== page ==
Traditionally it is said that the caliph Omar reintroduced the Persian calendar for tax collection purposes.
In CE there was another double readjustment of the start of the araji year. It moved from 1 Frawardin 12 April to 1 Khordad 11 June. By CE the vernal equinox, 15 March, was again coinciding with nowruz , 1 Frawardin. In that year, therefore, the epagemonai were delayed four months, moving from the end of Aban to their old position at the end of Spandarmad. The gahanbar didn't move quite to their old places, because the fifth moved to 20 Day, which was the old 15 Day, thus increasing the interval between the fourth and fifth to eighty days and reducing the interval between the fifth and sixth to 75 days.
Khayyam and his team had worked 8 years in Isfahan , the capital of Iran during the Seljuq dynasty. The research and creation of Khayyam calendar was financially supported by the Jalal Al din Shah. Khayyam designed his calendar in which the beginning of the new year, season and month are aligned and he named the first day of the spring and the new year to be Norooz.
Before Khayyam's calendar, Norooz was not a fixed day and each year could fall in late winter or early spring. Iranian owe the survival of the Norooz to Khayyam because he fixed the Norooz to be the first day of the Spring and the New Year and can not be changed.
This has nothing to do with Zoroastrians. From 15 March , when the calendar had slipped a further eighteen days, the araji calendar was reformed by repeating the first eighteen days of Frawardin. Thus 14 March was 18 Frawardin qadimi old or farsi and 15 March was 1 Frawardin jalali or maleki. This new calendar was astronomically calculated so that it did not have epagemonai — the months began when the sun entered a new sign of the zodiac.
About years after the reform of CE, when the vernal equinox was starting to fall in Ardawahisht, Zoroastrians made it again coincide with nowruz by adding a second Spandarmad. This Shensai calendar was a month behind the qadimi still used in Persia, being used only by the Zoroastrians in India, the Parsees. On 6 June Old Style some Parsees re-adopted the qadimi calendar, and in some adopted the Fasli calendar in which 1 Frawardin was equated with 21 March, so that there was a sixth epagomenal day every four years.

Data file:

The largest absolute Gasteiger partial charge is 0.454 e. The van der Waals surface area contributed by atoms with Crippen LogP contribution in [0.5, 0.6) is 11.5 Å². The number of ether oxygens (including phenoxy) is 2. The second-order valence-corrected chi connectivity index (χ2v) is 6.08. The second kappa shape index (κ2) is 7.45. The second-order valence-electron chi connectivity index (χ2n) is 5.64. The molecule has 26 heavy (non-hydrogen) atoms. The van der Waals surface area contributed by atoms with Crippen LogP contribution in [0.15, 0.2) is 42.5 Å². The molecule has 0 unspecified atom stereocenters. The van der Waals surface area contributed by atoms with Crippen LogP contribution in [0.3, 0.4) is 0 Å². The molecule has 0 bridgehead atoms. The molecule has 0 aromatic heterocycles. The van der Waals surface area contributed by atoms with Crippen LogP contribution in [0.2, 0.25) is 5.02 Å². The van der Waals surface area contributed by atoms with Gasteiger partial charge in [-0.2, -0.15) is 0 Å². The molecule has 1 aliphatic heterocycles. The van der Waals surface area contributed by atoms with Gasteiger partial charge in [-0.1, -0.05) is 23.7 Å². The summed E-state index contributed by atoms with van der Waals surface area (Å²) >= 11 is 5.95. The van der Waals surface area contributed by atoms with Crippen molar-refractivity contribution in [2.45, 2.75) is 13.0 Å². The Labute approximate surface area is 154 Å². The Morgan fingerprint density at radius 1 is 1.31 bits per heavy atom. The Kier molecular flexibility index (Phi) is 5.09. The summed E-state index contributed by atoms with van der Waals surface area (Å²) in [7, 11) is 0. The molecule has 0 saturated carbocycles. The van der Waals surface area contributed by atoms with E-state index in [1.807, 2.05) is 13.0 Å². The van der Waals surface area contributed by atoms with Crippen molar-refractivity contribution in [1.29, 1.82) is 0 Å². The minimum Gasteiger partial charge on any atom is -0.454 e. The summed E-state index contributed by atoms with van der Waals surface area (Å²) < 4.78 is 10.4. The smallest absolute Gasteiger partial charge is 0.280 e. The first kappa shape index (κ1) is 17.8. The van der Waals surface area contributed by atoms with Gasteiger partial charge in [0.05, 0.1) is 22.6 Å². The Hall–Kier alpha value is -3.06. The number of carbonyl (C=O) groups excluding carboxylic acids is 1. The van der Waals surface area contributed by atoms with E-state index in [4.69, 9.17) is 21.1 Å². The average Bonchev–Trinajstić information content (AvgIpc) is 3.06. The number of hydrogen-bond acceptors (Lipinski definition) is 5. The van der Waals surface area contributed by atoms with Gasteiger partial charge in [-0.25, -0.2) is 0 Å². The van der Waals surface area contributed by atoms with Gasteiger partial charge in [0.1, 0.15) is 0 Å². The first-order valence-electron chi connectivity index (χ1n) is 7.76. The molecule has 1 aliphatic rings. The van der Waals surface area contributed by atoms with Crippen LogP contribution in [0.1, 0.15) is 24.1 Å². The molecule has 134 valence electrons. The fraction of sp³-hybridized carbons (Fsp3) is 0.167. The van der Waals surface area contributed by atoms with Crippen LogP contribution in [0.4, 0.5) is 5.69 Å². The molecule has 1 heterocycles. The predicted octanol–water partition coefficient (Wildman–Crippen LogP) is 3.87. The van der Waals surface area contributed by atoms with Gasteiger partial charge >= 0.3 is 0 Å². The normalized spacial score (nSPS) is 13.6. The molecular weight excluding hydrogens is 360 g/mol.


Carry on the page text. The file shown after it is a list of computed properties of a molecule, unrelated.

In the jalali calendar became the official national calendar of Persia. In this calendar was simplified and the names of the months were modernised. The first six months have 31 days, the next five thirty, and the twelfth has 29 days and 30 in leap years. Some Zoroastrians in Persia now use the Fasli calendar, having begun changing to it in The present Iranian calendar was legally adopted on 31 March , under the early Pahlavi dynasty.
The law said that the first day of the year should be the first day of spring in "the true solar year", "as it has been" ever so.
Farvardin 13 Sa: Farvardin 14 Su: Farvardin 15 Mo: Farvardin 16 Tu: Farvardin 17 We: Farvardin 18 Th: Farvardin 19 Fr: Farvardin 20 Sa: Farvardin 21 Su: Ordibehesht 22 Mo: Ordibehesht 23 Tu: Ordibehesht 24 We: Ordibehesht 25 Th: Ordibehesht 26 Fr: Ordibehesht 27 Sa: Ordibehesht 28 Su: Ordibehesht 29 Mo: Ordibehesht 30 Tu: Ordibehesht May 1 We: Ordibehesht 2 Th: Ordibehesht 3 Fr: Ordibehesht 4 Sa: Ordibehesht 5 Su: Ordibehesht 6 Mo: Ordibehesht 7 Tu: Ordibehesht 8 We: Ordibehesht 9 Th: Ordibehesht 10 Fr: Ordibehesht 11 Sa: Ordibehesht 12 Su: Ordibehesht 13 Mo: Ordibehesht 14 Tu: Ordibehesht 15 We: Ordibehesht 16 Th: Ordibehesht 17 Fr: Ordibehesht 18 Sa: Ordibehesht 19 Su: Ordibehesht 20 Mo: Ordibehesht 21 Tu: Ordibehesht 22 We: Khordad 23 Th: Khordad 24 Fr: Khordad 25 Sa: Khordad 26 Su: Khordad 27 Mo: Khordad 28 Tu: Khordad 29 We: Khordad 30 Th: Khordad 31 Fr: Khordad June 1 Sa: Khordad 2 Su: Khordad 3 Mo: Khordad 4 Tu: Khordad 5 We: Khordad 6 Th: Khordad 7 Fr: Khordad 8 Sa: Khordad 9 Su: Khordad 10 Mo: Khordad 11 Tu: Khordad 12 We: Khordad 13 Th: Khordad 14 Fr: Khordad 15 Sa: Khordad 16 Su: Khordad 17 Mo: Khordad 18 Tu: Khordad 19 We: Khordad 20 Th: Khordad 21 Fr: Khordad 22 Sa: Tir 23 Su: Tir 24 Mo: Tir 25 Tu: Tir 26 We: Tir 27 Th: Tir 28 Fr: Tir 29 Sa: Tir 30 Su: Tir July 1 Mo: Tir 2 Tu: Tir 3 We: Tir 4 Th: Tir 5 Fr: Tir 6 Sa: Tir 7 Su: Tir 8 Mo: Tir 9 Tu: Tir 10 We: Tir 11 Th: Tir 12 Fr: Tir 13 Sa: Tir 14 Su: Tir 15 Mo: Tir 16 Tu: Tir 17 We: Tir 18 Th: Tir 19 Fr: Tir 20 Sa: Tir 21 Su: Tir 22 Mo: Tir 23 Tu: Mordad 24 We: Mordad 25 Th: Mordad 26 Fr: Mordad 27 Sa: Mordad 28 Su: Mordad 29 Mo: Mordad 30 Tu: Mordad 31 We: Mordad August 1 Th: Mordad 2 Fr: Mordad 3 Sa: Mordad 4 Su: Mordad 5 Mo: Mordad 6 Tu: Mordad 7 We: Mordad 8 Th: Mordad 9 Fr: Mordad 10 Sa: Mordad 11 Su: